- Real Life Writes the Plot: The last issue's cover featured the caption "Because YOU demanded it" making it the end.
- The Rock Star: Executive Meddling forced her to start off as a Disco Dan (at the exact time when disco was dying out, no less!), but as time went on, became more of an '80s pop sensation, in the style of Cyndi Lauper or Sheena Easton. In the early-to-mid 90s she was all but ignored, then brought back in the late 90s as a Disco revival act, before becoming a lounge act in the early '00s and finally, a circuit club star in the modern story arc.
- Reimagining the Artifact: As seen on this page, many Marvel writers have tried to update Dazzler's music genres to make her relevant to the era.
- Slice of Life: Her original genre.
- Special Guest: In many of the early issues, popular established Marvel heroes such as Spider-Man, the X-Men and The Avengers as well as such villains as Dr. Doom. Also, her first appearance was as a guest star in X-Men.
- Spiritual Successor: the "pop singer with a secret identity" plot would later find itself as the basis of two popular TV series aimed at young girls, Jem and Hannah Montana.
- In-universe arguably DJ/Mark Sheppard from New X-Men, who could directly convert different types of music into various effects: Dance music allows him to manipulate light, Gospel lets him fly, while Rock and Roll gives him energy blasts.
- Marvel tried the idea of a singer/superhero, again in the 90's with Nightcat.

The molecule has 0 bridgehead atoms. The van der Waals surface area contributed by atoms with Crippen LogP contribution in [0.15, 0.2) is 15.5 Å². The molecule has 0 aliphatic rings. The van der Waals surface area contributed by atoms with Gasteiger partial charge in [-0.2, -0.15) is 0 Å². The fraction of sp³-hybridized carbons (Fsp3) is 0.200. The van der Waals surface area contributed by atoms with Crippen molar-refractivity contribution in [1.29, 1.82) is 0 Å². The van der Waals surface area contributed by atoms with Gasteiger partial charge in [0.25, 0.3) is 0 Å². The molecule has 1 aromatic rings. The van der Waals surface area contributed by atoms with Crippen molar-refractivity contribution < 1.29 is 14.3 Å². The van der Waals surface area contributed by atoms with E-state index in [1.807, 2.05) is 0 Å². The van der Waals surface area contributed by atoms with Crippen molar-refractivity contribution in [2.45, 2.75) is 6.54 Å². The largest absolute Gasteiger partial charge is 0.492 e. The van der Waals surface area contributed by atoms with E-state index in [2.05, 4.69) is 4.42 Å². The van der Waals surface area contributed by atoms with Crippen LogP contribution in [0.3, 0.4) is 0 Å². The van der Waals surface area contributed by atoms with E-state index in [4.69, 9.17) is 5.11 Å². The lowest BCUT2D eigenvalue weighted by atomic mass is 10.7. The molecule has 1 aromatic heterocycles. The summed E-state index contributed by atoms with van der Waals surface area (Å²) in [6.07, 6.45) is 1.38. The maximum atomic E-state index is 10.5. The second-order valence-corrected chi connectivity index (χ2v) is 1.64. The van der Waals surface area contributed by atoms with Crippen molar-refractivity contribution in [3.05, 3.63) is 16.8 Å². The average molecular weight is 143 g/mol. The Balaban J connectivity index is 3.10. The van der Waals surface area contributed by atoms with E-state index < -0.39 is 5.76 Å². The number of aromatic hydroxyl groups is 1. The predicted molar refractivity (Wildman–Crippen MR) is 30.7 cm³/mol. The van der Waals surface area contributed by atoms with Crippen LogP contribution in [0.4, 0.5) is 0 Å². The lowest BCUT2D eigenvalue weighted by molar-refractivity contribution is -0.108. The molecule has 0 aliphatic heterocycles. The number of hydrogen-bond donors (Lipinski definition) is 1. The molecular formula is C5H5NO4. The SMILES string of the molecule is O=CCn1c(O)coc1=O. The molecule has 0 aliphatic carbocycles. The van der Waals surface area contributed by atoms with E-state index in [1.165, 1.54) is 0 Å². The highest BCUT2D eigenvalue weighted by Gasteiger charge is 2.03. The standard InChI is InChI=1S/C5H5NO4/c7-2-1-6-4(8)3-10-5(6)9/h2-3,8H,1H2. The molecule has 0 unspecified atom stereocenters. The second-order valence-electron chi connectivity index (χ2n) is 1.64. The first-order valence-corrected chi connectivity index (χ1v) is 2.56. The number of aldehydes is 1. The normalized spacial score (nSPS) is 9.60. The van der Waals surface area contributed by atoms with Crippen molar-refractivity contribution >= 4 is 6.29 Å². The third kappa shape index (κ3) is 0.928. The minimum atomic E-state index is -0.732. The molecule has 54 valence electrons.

- Super-Cute Superpowers: There is "Dazzler: Disco Queen" whose mutant power is effectively to make shiny bright sparkling lights in time to music. In reality, her ability is turning sound into light which has staggering implications, but for the most part it's used for her disco image.
- Took a Level in Badass: She joined the X-Men thanks to being forced by circumstance, but over the course of her run with the team, she focused mainly on becoming a more capable combatant. And it showed; by the time she left the team, she was considered one of its most potentially powerful members.
- When people realized just how powerful her abilities really are, she became more badass as well. The more sound or light there is, the more energy she can charge and release, meaning enough light can make her sound powers Black Bolt-level, and enough sound can make her light powers Wave-Motion Gun-level. She's fine-tuned her light powers enough to make holograms, and the Hard Light ability means while it's extremely difficult for her, she can be the poor man's Green Lantern. At one point Galactus had her absorb the sound of an exploding solar system so she would be charged enough to retrieve something out of a black hole for him. She also gets immunity to sound or light attacks as a bonus; bad news for your average Frickin' Laser Beams-wielding opponent.
- In "What if? Infinity " she managed what Black Bolt couldn't and converted one of his screams into a beam powerful to obliterate Thanos.
- Case in point, when Emma Frost wanted to punch Black Bolt in the throat to avenge Scott, Emma didn't call Colossus or Magneto to help. She called Dazzler, who used her aforementioned Man of Kryptonite status to negate Black Bolt's sonic powers.
- Unexplained Recovery: She has died multiple times and resurrected without much of an explanation (even for Comic Book Death). This was discussed by her teammates when this occurred twice in quick succession while on Excalibur but so far nothing has come of it.
- What Have I Done: When Klaw, a villain literally made of living sound, made the mistake of attacking her, she fought back with her sound-absorbing powers and, to her own surprise and horror, basically ate him. (He got better.)
- What the Hell, Hero?: She never forgave the X-Men for welcoming Rogue into their ranks after how many times the latter tried to kill her and destroy her life while serving Mystique, and to this day relations between them tend to be rocky at best.
- World's Most Beautiful Woman: Although she lost that specific title to the Enchantress twice, she has won the title of best singer on both Earth and Asgard to Amora's frustration.